Former Sheriff Nelson O’Donnell has responded to a recently filed lawsuit claiming he improperly fired two people, including the son of the prior sheriff, after O’Donnell was elected to office in 2006.
Kyle Cochran and Whitney Maupin originally filed the lawsuit in federal court in 2011, however it was dismissed in February, according to court documents. Senior U.S. District Judge Joseph M. Hood ruled that the statute of limitations had expired, and also the complaint did not have any remaining federal questions concerning the state law claims.
Cochran and Maupin refiled the lawsuit May 18 in Madison Circuit Court. They allege that they were wrongfully discharged from their positions with the Madison County Sheriff’s Office because they supported former Sheriff Dude Cochran in his bid for re-election.
O’Donnell defeated Cochran by just 74 votes in the May 2006 primary and went on to win the November election. Cochran and Maupin state they were fired Dec. 22, 2006. They also claim they previously had never been disciplined or had an adverse action taken against them related to their work performance, according to the complaint.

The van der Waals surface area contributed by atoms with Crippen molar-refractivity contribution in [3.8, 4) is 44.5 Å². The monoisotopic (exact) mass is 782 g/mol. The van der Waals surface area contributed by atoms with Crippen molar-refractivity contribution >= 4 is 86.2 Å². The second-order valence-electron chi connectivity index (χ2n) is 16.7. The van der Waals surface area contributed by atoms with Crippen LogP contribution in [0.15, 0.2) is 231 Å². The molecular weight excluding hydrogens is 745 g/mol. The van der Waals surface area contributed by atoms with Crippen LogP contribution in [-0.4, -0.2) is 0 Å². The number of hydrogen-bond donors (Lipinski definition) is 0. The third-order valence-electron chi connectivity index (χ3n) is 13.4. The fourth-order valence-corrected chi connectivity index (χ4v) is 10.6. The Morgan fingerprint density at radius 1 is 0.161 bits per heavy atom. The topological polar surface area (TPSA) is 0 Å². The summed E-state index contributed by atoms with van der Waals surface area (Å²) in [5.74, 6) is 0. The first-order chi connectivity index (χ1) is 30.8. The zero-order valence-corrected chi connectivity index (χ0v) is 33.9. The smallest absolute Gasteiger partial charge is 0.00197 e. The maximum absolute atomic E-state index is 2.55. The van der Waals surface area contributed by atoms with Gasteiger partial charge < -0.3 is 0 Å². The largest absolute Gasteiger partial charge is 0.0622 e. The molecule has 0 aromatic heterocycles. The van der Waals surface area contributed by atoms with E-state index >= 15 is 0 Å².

Cochran and Maupin are asking for back pay, future pay and compensation for lost benefits, including pension and retirement benefits. They also are asking for compensation in connection with the “damage to their reputations and emotional distress.”
They were wrongfully fired for “merely expressing their protected political and personal beliefs and opinions,” and it is unlikely they will find similar employment, according to the complaint.
O’Donnell, sued in both his official capacity as former Madison County Sheriff and in his individual capacity, is asking Circuit Court Judge William Clouse to dismiss the lawsuit. He argues in a June 5 motion that Maupin and Cochran have failed to show they were wrongfully discharged in violation of Kentucky law.
O’Donnell’s motion states that Kentucky courts have held that the state’s constitution “does not define a clear public policy prohibiting discharge on free speech or association grounds ...”
Because Madison County does not have a deputy sheriff merit board, the employment protections detailed in state law does not extend to Cochran and Maupin, the dismissal motion states.
Finally, O’Donnell argues that he cannot be sued in his official capacity, which is essentially that same as suing the Madison County Sheriff’s Department, because he was not sheriff at the time the suit was filed.
In addition, Cochran and Maupin have signed an agreement with current Sheriff Jerry Combs to not bring charges against the current Madison County Sheriff’s Department. A copy of the agreement was included with the motion to dismiss.
Combs, Cochran and Maupin are all represented by the same Richmond attorney, Jerry Gilbert. O’Donnell is represented by D. Barry Stilz of Lexington.
A motion hour is scheduled in the case at 9:32 a.m. July 5 in Madison Circuit Court.
Sarah Hogsed can be reached at shogsed@
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